Google reveals new Chromecast and Chromecast Audio devices

In today's open source roundup: Google announces a new Chromecast and the Chromecast Audio device. Plus: Google also announces new Nexus phones. And Google shows off the Pixel C tablet

Google announces new Chromecast and Chromecast Audio

Google's Chromecast streaming media player has proven to be a popular item on Amazon, getting four star ratings and lots of positive comments from Amazon customers. Now Google has announced a brand new Chromecast, and also the new Chromecast Audio device.

Valentina Palladino reports for Ars Technica:

The new Chromecast has a disk-like design, a departure from the original's dongle construction. Its improved internals should also make streaming easier and faster. Now featuring three antennas, it supports 5GHz 802.11ac Wi-Fi for faster connectivity and heavier formats like 1080p. While the new Chromecast handles video and game streaming, the Chromecast Audio device will handle streaming music or podcasts. The new Chromecast plugs into a device with HDMI; Audio uses both optical and headphone jacks to plug into speakers.

The new Chromecast supports a feature called "Fast Play." Like the name says, this feature allows the Chromecast to start a video or audio stream much quicker than it did before. In terms of gaming, now developers can render a game on both your smartphone's screen and your TV, making your mobile device a type of controller or remote for what's on the display.

For audiophiles, Chromecast Audio does for music what the regular Chromecast does video content. Using Google Music, you can stream your tracks and playlists via Chromecast Audio and it can play on any speaker in your home. It also has guest access, so you can let friends who come over stream via Chromecast Audio even if they aren't connected to your Wi-Fi network.

The good news is that you're not limited to Google Music: Spotify has partnered with Google to support Chromecast and Chromecast Audio streaming. Also, the Spotify app will support multiple users at once, so you can skip songs in another friend's playlist if you don't want to hear them. This feature will roll out later this year.

More at Ars Technica

Google announces LG Nexus 5X and Huawei Nexus 6P Android phones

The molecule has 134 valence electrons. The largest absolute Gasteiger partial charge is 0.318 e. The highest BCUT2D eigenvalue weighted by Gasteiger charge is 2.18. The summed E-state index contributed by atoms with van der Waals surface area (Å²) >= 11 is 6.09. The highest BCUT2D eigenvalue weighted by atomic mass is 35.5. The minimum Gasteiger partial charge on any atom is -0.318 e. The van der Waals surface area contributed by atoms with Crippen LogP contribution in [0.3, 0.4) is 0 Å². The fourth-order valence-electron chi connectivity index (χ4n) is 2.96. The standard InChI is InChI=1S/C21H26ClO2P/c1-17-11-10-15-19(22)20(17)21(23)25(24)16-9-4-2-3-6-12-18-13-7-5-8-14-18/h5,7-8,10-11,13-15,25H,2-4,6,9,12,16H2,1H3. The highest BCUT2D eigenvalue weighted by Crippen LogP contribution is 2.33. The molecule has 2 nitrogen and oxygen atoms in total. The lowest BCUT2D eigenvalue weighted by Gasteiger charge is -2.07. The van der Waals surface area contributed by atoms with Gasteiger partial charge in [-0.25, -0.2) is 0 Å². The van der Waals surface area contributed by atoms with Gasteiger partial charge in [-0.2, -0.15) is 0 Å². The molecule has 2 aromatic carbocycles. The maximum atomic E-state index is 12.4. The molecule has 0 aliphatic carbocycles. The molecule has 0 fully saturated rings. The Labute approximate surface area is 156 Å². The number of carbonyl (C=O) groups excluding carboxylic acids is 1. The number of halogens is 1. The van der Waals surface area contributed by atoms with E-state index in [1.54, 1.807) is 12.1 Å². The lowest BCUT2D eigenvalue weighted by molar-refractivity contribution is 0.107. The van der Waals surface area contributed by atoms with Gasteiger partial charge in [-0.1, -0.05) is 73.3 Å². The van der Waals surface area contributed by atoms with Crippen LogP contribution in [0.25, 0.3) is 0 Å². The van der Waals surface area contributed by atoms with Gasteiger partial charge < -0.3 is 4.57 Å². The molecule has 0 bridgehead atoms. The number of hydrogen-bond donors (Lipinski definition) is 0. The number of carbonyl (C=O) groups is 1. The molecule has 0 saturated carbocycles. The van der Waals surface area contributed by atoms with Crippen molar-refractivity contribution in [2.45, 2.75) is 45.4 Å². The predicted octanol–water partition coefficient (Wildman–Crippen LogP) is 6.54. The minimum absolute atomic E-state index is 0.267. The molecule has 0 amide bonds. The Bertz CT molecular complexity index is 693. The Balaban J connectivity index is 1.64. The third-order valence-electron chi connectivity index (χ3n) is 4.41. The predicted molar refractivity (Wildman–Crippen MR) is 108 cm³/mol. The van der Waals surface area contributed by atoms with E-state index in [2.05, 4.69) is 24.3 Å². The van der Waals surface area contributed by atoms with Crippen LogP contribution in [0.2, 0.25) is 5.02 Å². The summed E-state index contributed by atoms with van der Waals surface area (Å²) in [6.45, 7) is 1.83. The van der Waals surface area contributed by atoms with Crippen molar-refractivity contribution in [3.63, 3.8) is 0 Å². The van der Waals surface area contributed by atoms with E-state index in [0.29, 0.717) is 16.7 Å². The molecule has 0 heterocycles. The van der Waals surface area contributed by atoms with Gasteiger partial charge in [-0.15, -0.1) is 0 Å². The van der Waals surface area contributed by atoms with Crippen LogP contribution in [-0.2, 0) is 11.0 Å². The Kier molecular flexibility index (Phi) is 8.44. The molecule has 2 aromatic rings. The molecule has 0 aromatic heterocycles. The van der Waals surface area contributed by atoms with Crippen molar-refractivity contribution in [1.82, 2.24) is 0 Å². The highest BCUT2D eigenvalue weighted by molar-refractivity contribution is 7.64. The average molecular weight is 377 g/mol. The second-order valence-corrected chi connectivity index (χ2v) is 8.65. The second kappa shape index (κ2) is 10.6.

Google also announced two new Android smartphones, the LG Nexus 5X and the Huawei Nexus 6P. The Nexus 5X starts at $379 while the 6P starts at $499.

Ron Amadeo reports for Ars Technica:

The Huawei-built Nexus 6P is the bigger, faster, and more expensive version. It has a 5.7-inch 1440p display, an eight-core 2.0GHz Snapdragon 810, 3GB of RAM, a 3450mAh battery, a 12MP rear camera with laser auto focus, an 8MP front camera, and 32GB, 64GB, or 128GB of storage. The Nexus 6P has an aluminum body that comes in "frost white," aluminum, and graphite.

At only 5.7 inches, the 2015 Nexus 6 won't be as big as the ludicrously large 2014 Nexus 6. Google spent a lot of time praising the Nexus 6P's camera, which apparently emphasizes low-light performance.

The LG Nexus 5X aims to recapture the spirit of the original LG Nexus 5 from 2013. It has a 5.2-inch 1080p (423ppi) IPS LCD, a six-core 1.8GHz Snapdragon 808, 2GB of RAM, a 2700mAh battery, a 12.3MP rear camera with laser autofocus, a 5MP front camera, and 16GB or 32GB of storage. The Nexus 5X has a plastic body that comes in white, black, and light blue.

Judging by the specs, we're optimistic about the battery life. Compare the 2700mAh battery and the (thankfully restrained) 5.2-inch, 1080p screen to the Galaxy S6, which has a smaller 2550mAh battery and higher-resolution 1440p, 5.2-inch AMOLED screen. We'll have to do some testing though.

More at Ars Technica

Google announces Pixel C tablet

Following in the footsteps of Microsoft and Apple, Google announced its version of a tablet/laptop hybrid with the Pixel C.

Jeffrey Van Camp reports for Digital Trends:

It’s difficult to tell if the new Google Pixel C is a great idea, or an awful one. It feels like a greatest hits list of Windows 8 convertible failures. It’s a clamshell, and the tablet is connected to the keyboard via magnets. But to open it or close it, you have to pull it apart and reconnect it. You can also flip the tablet upright and stick the keyboard to the back of it, though it makes the tablet thicker and heavier than you may like. The entire converting process is messy. Google tries to cover it all up with a beautiful aluminum design and smooth hinges that adjust angle easily. But will it be fun to use every day? I’m not so sure.

The keyboard itself is small, but it doesn’t appear so small that you can’t adjust to it in time. The keys have enough travel that they give plenty of click and feedback. Most impressive is how the keyboard will charge itself by grabbing a little juice from the tablet, which reps told me should pull about 10 hours of battery out of a charge. Fun feature: Tapping the tablet will cause a strip of LEDs to light up, showing how much battery is left. A USB Type C port is present, which should allow fast charging.

Google opted to stick with a common tablet size – 10.2 inches – for the Pixel C, but it has reverted to an iPad-like 3:4 aspect ratio, so it’s shaped more like a piece of paper. Google doesn’t admit that it’s 3:4, however: The company uses a wonky, engineer-ey new way to describe it, claiming the screen has a “square root of two” aspect ratio. Explaining a 3:4 aspect ratio isn’t complex enough, apparently.

The Google Pixel C tablet alone will cost $499 for 32GB of storage, and $599 for 64GB. The keyboard will add an additional $149, which means it will cost a you a minimum of $650 for this tablet / laptop combo – a steep price. It comes out later this fall.

More at Digital Trends

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